"We studied cat allergen because it's an extra-fine particle that is both airborne and capable of penetrating deep into the small airways of the lungs," said lead author Jared W. Allen, Ph.D., researcher at David Geffen School of Medicine at the University of California, Los Angeles.
Exposure to cat allergen is very common and can contribute significantly to morbidity in the 15 million Americans with asthma. In many cases, the lung changes triggered by allergen exposure do not produce symptoms but contribute to persistent inflammation in the small airways that, if untreated, could lead to subsequent severe asthma attacks.
The prolonged inflammatory lung reaction is both clinically silent and poorly detectable with conventional pulmonary function tests. However, Dr. Allen and colleagues have developed a new high-resolution computed tomography (HRCT) technique that examines the function of small airways deep in the lungs to reveal the extent of impairment.
For the study, Dr. Allen's team used baseline pulmonary function tests and HRCT to measure lung function in 10 people with known allergy to cats. After being exposed to cat allergens, the patients were studied for three days. The results showed all 10 patients exhibited significant and prolonged decrease in lung function, even after outward symptoms had abated.
"Twenty-two hours after exposure, patients appeared to have otherwise recovered from respiratory symptoms according to clinical measures," Dr. Allen said. "However, HRCT still showed significant air trapping, suggesting that constriction and inflammation of the small airways remain long after initial exposure."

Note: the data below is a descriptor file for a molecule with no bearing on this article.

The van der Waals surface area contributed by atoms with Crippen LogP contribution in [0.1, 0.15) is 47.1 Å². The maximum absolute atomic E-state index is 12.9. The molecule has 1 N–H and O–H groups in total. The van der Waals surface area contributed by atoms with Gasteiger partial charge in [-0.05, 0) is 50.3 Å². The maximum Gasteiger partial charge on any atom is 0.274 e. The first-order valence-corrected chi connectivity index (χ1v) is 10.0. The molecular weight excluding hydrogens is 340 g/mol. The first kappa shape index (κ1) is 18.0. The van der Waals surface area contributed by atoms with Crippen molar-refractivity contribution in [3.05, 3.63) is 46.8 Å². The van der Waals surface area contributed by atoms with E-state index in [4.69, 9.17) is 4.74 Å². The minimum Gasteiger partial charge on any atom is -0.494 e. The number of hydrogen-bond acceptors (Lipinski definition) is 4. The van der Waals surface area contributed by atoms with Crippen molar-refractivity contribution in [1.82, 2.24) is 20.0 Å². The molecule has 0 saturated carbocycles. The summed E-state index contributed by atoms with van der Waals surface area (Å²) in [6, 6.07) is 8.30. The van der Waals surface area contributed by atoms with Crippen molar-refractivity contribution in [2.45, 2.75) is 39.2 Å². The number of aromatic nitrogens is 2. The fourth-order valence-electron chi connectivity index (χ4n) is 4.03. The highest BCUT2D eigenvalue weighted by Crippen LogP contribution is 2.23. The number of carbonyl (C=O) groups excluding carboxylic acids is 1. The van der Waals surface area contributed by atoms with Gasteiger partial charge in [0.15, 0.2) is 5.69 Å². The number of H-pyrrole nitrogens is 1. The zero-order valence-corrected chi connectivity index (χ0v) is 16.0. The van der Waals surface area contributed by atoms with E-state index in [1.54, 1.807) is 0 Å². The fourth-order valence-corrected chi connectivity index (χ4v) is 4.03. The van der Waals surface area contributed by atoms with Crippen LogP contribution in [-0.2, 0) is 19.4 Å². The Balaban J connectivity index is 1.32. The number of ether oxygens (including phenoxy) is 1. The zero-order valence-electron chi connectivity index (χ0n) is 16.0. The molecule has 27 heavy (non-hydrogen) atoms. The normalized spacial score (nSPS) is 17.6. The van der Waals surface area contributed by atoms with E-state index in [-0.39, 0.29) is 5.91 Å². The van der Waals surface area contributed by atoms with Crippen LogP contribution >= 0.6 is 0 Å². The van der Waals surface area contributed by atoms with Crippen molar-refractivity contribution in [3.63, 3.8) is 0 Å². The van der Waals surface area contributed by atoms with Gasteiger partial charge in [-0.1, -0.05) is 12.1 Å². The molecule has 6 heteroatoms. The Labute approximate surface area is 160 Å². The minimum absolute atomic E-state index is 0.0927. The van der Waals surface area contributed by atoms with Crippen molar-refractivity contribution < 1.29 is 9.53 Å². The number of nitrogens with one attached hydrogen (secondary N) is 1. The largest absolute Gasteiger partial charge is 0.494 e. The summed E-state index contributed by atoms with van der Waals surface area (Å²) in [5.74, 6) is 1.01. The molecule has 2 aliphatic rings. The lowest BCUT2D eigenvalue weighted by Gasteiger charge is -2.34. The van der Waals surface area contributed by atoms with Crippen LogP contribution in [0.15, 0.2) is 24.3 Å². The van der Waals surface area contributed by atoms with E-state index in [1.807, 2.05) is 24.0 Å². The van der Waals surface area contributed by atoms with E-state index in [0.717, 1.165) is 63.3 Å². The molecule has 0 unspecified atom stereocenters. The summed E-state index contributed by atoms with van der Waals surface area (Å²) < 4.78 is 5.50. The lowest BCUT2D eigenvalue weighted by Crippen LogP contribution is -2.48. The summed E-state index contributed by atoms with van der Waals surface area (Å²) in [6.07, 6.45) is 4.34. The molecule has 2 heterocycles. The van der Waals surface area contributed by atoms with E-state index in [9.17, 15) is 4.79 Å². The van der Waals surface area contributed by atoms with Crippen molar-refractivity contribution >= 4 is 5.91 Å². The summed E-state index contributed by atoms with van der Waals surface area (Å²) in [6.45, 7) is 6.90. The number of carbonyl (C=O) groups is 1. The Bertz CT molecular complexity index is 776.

Dr. Allen recommends that physicians be made aware of the importance of small airways in asthma, as it is difficult to reach these regions of the lung with conventional inhalers. He underscores the importance of developing inhaler devices and oral anti-inflammatory drugs that are capable of generating extra-fine particles to reach the small airways and suppress inflammation deep in the lung.
"A better understanding of the causes and complications of asthma, as afforded by this type of imaging, will lead to improved and targeted therapies for this disease," Dr. Allen said. "In addition, the quantitative image analysis used in this study may be one of the safest ways to evaluate the efficacy of these new drugs and aerosols in the treatment of asthma."
These findings are especially timely in the face of reports that childhood rates of allergy and asthma are on the rise. According to the recent National Survey of Lead and Allergens in Housing (NSLAH), even though fewer than half of American homes contain dogs and cats, 100 percent and 99.9 percent of homes contain dog and cat allergens, respectively.
Additional studies have shown that even low-level exposures to pet allergens, such as those found in schools and in homes without pets, can induce asthma symptoms. Detectable levels of pet allergens have also been established in office buildings, trains, buses, hospitals, shopping malls, movie theaters, hotels, restaurants and even the offices of allergists.
Co-authors are Jonathan G. Goldin, M.D., Ph.D., Hyun J. Kim, M.S., James Sayre, Ph.D., Michelle R. Zeidler, M.D., Dao A. Truong, B.S., Eric C. Kleerup, M.D., Nola Kennedy, Ph.D. and Donald P. Tashkin, M.D.